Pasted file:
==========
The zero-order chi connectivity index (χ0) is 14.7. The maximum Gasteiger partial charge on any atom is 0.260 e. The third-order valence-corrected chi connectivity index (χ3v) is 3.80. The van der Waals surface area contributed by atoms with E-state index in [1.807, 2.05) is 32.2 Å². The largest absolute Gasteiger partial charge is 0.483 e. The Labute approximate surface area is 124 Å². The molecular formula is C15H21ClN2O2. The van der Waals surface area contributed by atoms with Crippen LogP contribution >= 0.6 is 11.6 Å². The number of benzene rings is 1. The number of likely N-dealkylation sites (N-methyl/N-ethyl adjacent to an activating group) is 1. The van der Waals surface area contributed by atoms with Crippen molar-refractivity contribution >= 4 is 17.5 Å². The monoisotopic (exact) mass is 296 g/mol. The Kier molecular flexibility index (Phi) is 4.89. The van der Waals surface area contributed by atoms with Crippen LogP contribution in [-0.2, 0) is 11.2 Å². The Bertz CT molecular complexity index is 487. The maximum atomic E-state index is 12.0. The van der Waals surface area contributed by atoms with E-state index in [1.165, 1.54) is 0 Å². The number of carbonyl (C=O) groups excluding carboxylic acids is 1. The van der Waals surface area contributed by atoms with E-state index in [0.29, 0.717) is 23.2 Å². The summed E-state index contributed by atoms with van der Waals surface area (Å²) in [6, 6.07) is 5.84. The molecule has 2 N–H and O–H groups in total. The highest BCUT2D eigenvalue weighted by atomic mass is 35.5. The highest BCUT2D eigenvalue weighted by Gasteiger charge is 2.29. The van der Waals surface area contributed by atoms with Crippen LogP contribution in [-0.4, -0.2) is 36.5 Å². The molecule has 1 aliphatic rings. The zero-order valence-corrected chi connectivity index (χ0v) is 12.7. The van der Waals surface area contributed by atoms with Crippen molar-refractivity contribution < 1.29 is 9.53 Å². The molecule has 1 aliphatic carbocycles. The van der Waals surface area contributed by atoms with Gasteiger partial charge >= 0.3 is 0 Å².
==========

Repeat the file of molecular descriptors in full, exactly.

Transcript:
The zero-order chi connectivity index (χ0) is 14.7. The maximum Gasteiger partial charge on any atom is 0.260 e. The third-order valence-corrected chi connectivity index (χ3v) is 3.80. The van der Waals surface area contributed by atoms with E-state index in [1.807, 2.05) is 32.2 Å². The largest absolute Gasteiger partial charge is 0.483 e. The Labute approximate surface area is 124 Å². The molecular formula is C15H21ClN2O2. The van der Waals surface area contributed by atoms with Crippen LogP contribution >= 0.6 is 11.6 Å². The number of benzene rings is 1. The number of likely N-dealkylation sites (N-methyl/N-ethyl adjacent to an activating group) is 1. The van der Waals surface area contributed by atoms with Crippen molar-refractivity contribution >= 4 is 17.5 Å². The monoisotopic (exact) mass is 296 g/mol. The Kier molecular flexibility index (Phi) is 4.89. The van der Waals surface area contributed by atoms with Crippen LogP contribution in [-0.2, 0) is 11.2 Å². The Bertz CT molecular complexity index is 487. The maximum atomic E-state index is 12.0. The van der Waals surface area contributed by atoms with E-state index in [1.165, 1.54) is 0 Å². The number of carbonyl (C=O) groups excluding carboxylic acids is 1. The van der Waals surface area contributed by atoms with E-state index in [0.29, 0.717) is 23.2 Å². The summed E-state index contributed by atoms with van der Waals surface area (Å²) in [6, 6.07) is 5.84. The molecule has 2 N–H and O–H groups in total. The highest BCUT2D eigenvalue weighted by atomic mass is 35.5. The highest BCUT2D eigenvalue weighted by Gasteiger charge is 2.29. The van der Waals surface area contributed by atoms with Crippen LogP contribution in [-0.4, -0.2) is 36.5 Å². The molecule has 1 aliphatic rings. The zero-order valence-corrected chi connectivity index (χ0v) is 12.7. The van der Waals surface area contributed by atoms with Crippen molar-refractivity contribution < 1.29 is 9.53 Å². The molecule has 1 aliphatic carbocycles. The van der Waals surface area contributed by atoms with Gasteiger partial charge >= 0.3 is 0 Å².